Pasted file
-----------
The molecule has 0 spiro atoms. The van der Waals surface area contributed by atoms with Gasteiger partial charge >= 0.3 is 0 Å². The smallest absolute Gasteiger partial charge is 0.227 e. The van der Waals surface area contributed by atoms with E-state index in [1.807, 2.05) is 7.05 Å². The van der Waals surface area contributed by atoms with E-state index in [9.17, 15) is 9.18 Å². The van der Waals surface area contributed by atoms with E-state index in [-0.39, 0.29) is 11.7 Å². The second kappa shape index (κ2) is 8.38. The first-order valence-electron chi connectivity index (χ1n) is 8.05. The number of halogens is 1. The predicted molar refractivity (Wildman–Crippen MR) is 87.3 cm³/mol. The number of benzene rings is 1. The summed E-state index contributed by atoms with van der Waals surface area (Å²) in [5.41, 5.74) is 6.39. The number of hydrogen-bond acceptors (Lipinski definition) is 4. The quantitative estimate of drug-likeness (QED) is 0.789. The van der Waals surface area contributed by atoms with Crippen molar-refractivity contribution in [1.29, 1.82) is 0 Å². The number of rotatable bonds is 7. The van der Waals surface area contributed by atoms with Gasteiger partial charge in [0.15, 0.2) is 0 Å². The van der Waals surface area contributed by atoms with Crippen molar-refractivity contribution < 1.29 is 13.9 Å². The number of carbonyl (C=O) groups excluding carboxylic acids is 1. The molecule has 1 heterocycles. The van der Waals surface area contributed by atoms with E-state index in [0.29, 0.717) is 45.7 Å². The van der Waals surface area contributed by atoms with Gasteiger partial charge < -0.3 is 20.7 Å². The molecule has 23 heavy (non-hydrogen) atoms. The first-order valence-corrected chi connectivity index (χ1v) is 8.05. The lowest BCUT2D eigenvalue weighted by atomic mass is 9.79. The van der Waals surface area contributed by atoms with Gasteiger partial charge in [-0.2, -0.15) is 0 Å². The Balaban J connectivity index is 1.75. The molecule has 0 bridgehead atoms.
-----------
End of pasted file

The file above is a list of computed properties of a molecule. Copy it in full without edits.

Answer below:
The molecule has 0 spiro atoms. The van der Waals surface area contributed by atoms with Gasteiger partial charge >= 0.3 is 0 Å². The smallest absolute Gasteiger partial charge is 0.227 e. The van der Waals surface area contributed by atoms with E-state index in [1.807, 2.05) is 7.05 Å². The van der Waals surface area contributed by atoms with E-state index in [9.17, 15) is 9.18 Å². The van der Waals surface area contributed by atoms with E-state index in [-0.39, 0.29) is 11.7 Å². The second kappa shape index (κ2) is 8.38. The first-order valence-electron chi connectivity index (χ1n) is 8.05. The number of halogens is 1. The predicted molar refractivity (Wildman–Crippen MR) is 87.3 cm³/mol. The number of benzene rings is 1. The summed E-state index contributed by atoms with van der Waals surface area (Å²) in [5.41, 5.74) is 6.39. The number of hydrogen-bond acceptors (Lipinski definition) is 4. The quantitative estimate of drug-likeness (QED) is 0.789. The van der Waals surface area contributed by atoms with Crippen molar-refractivity contribution in [1.29, 1.82) is 0 Å². The number of rotatable bonds is 7. The van der Waals surface area contributed by atoms with Gasteiger partial charge in [0.15, 0.2) is 0 Å². The van der Waals surface area contributed by atoms with Crippen molar-refractivity contribution < 1.29 is 13.9 Å². The number of carbonyl (C=O) groups excluding carboxylic acids is 1. The molecule has 1 heterocycles. The van der Waals surface area contributed by atoms with E-state index in [0.29, 0.717) is 45.7 Å². The van der Waals surface area contributed by atoms with Gasteiger partial charge < -0.3 is 20.7 Å². The molecule has 23 heavy (non-hydrogen) atoms. The first-order valence-corrected chi connectivity index (χ1v) is 8.05. The lowest BCUT2D eigenvalue weighted by atomic mass is 9.79. The van der Waals surface area contributed by atoms with Gasteiger partial charge in [-0.2, -0.15) is 0 Å². The Balaban J connectivity index is 1.75. The molecule has 0 bridgehead atoms.